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COVID-19 and data issues: recent developments

Richard Watson-Bruhn, financial services expert at PA Consulting, comments on data protection protocols.

The article notes that firms will be dependent on dispersed staff using digital platforms for the duration and should reappraise their data protection protocols accordingly. The data environment in which firms and employees operate is extremely hostile, especially for homeworkers. All kinds of cyber-attack, from phishing scams to information theft malware, have jumped this year. As just one example, many homeworkers use a remote desktop protocol (RDP) which lets a laptop act like a central system's terminal. Cyber-security firm Kaspersky found that attacks trying to break in via the RDP backdoor rose 400% in March and April alone.

Another cyber crime surge likely

This is unlikely to abate soon but, rather like an organic virus, may well evolve to circumvent defences. A recent Interpol report on COVID-19's impact on cyber crime predicted that criminals will continue to carry out phishing campaigns and coronavirus-themed scams and that "business email compromise" schemes will surge due to the economic downturn.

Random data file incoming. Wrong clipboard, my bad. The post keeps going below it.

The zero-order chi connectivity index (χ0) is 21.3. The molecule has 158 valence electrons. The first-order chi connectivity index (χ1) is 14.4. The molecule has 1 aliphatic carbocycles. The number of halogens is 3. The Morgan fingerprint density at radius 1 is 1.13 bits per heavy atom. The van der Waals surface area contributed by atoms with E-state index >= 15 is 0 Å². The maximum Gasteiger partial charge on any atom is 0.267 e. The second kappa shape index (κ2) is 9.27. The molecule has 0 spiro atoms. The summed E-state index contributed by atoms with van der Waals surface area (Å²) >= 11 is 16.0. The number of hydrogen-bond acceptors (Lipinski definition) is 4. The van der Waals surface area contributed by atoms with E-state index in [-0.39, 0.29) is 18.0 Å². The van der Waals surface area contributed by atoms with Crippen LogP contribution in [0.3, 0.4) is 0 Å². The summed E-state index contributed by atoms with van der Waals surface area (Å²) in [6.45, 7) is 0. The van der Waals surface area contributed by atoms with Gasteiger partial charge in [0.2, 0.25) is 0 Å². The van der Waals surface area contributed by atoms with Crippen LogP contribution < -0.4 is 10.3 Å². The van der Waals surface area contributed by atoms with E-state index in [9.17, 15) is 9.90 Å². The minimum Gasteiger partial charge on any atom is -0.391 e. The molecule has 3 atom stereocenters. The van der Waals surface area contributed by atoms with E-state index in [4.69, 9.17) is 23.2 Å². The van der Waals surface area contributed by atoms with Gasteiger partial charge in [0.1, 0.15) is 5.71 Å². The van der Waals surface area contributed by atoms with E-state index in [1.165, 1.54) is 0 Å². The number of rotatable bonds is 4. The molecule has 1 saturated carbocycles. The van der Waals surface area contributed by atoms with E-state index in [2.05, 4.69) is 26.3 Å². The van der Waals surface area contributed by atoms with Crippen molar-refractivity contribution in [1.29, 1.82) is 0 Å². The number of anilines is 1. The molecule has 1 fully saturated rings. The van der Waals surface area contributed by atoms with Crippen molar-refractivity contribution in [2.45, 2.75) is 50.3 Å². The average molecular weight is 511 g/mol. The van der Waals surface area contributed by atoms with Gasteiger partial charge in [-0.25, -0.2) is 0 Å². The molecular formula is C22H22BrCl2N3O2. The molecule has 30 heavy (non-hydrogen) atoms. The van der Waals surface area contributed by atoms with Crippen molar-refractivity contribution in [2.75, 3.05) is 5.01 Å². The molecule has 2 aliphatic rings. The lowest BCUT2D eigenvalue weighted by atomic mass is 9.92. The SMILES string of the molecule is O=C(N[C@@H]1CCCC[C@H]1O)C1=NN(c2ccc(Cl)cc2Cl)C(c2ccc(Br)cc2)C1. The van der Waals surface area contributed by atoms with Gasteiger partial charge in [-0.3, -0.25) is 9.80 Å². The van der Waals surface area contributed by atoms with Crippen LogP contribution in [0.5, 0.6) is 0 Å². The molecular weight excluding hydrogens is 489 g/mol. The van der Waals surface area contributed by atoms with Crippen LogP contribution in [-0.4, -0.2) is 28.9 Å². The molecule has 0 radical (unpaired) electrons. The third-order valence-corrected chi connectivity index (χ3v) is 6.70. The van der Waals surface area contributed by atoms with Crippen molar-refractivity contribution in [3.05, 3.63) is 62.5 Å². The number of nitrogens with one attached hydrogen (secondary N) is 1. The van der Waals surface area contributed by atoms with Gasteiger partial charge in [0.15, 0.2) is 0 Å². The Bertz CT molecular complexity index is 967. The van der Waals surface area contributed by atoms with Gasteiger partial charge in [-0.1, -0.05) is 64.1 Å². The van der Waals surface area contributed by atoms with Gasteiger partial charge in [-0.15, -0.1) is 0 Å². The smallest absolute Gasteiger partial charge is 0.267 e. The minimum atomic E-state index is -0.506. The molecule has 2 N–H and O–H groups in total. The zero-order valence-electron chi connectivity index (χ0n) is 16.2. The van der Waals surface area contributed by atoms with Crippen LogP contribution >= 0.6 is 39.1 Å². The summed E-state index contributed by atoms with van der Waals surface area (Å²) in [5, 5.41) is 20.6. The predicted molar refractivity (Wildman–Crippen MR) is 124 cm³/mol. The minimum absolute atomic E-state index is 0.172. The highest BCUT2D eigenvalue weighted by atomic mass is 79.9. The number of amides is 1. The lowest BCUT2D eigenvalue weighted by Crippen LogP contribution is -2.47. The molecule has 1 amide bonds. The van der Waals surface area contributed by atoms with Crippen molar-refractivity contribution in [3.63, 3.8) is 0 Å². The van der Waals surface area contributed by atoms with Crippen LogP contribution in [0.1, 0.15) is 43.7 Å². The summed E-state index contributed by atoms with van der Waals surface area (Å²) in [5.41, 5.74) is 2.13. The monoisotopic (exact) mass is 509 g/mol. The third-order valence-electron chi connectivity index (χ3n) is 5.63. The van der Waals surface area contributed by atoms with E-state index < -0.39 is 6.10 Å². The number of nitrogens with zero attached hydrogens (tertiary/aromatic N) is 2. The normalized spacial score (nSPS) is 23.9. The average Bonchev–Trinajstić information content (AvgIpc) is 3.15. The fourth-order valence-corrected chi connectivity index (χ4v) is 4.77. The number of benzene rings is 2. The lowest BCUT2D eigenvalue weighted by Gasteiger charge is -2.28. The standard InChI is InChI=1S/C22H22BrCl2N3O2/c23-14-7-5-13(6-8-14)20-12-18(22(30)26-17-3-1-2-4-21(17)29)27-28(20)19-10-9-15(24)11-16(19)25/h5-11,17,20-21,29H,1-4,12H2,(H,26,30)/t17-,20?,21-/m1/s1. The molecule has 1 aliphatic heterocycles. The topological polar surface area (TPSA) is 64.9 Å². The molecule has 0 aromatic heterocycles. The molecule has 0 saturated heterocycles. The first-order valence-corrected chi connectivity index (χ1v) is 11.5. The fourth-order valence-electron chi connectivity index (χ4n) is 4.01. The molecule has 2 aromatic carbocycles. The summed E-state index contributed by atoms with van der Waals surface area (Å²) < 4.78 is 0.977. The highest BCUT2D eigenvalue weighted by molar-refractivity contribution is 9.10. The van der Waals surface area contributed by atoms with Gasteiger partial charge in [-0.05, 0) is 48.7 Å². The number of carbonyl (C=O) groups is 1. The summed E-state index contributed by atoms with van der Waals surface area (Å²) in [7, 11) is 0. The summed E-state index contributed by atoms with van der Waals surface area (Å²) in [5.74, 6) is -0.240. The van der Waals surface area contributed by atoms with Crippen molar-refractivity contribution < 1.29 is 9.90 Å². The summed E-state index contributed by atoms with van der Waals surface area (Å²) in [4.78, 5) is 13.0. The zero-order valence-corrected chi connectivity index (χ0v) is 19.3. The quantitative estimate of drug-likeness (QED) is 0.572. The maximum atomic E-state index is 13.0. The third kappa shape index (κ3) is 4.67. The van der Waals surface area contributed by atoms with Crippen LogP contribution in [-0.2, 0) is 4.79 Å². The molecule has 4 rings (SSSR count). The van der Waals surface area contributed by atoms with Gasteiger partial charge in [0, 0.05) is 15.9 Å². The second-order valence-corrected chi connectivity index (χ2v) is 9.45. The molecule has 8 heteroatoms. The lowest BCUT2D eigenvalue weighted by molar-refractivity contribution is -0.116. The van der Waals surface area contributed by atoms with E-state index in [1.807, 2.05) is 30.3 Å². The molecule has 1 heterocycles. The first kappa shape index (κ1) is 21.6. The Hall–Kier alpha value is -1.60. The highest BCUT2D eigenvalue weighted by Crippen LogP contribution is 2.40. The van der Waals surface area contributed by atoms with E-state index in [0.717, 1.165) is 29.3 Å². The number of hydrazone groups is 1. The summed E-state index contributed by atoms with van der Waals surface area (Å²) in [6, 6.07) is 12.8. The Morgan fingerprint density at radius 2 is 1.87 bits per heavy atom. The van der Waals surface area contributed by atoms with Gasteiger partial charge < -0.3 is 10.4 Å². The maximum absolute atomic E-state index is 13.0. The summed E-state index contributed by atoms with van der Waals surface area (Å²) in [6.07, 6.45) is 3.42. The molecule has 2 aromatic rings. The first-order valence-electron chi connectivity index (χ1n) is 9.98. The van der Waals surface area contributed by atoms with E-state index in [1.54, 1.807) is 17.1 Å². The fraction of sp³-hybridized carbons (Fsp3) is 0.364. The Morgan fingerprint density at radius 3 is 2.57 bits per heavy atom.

Richard says that as employees have new responsibilities for managing breach risks, employers should prepare them to meet that challenge. "Firms need to give [employees] the right knowledge to identify risks and help them to set up their home environment securely. That means support on wifi set-up and secure workspaces, and advice on phishing risk avoidance. They need to provide the right secure tools such as collaboration environments, secured cloud access and VPN [virtual private network] arrangements."

The article goes on to say that data protection and handling is also relevant to the sad prospect of redundancies in the sector.

Richard adds: "There should be clarity about the appropriate use of sensitive information backed up by modern anonymisation and tokenisation technologies to limit employees' access to only the information they need."

Click here to access the full Thomson Reuters Regulatory Intelligence article

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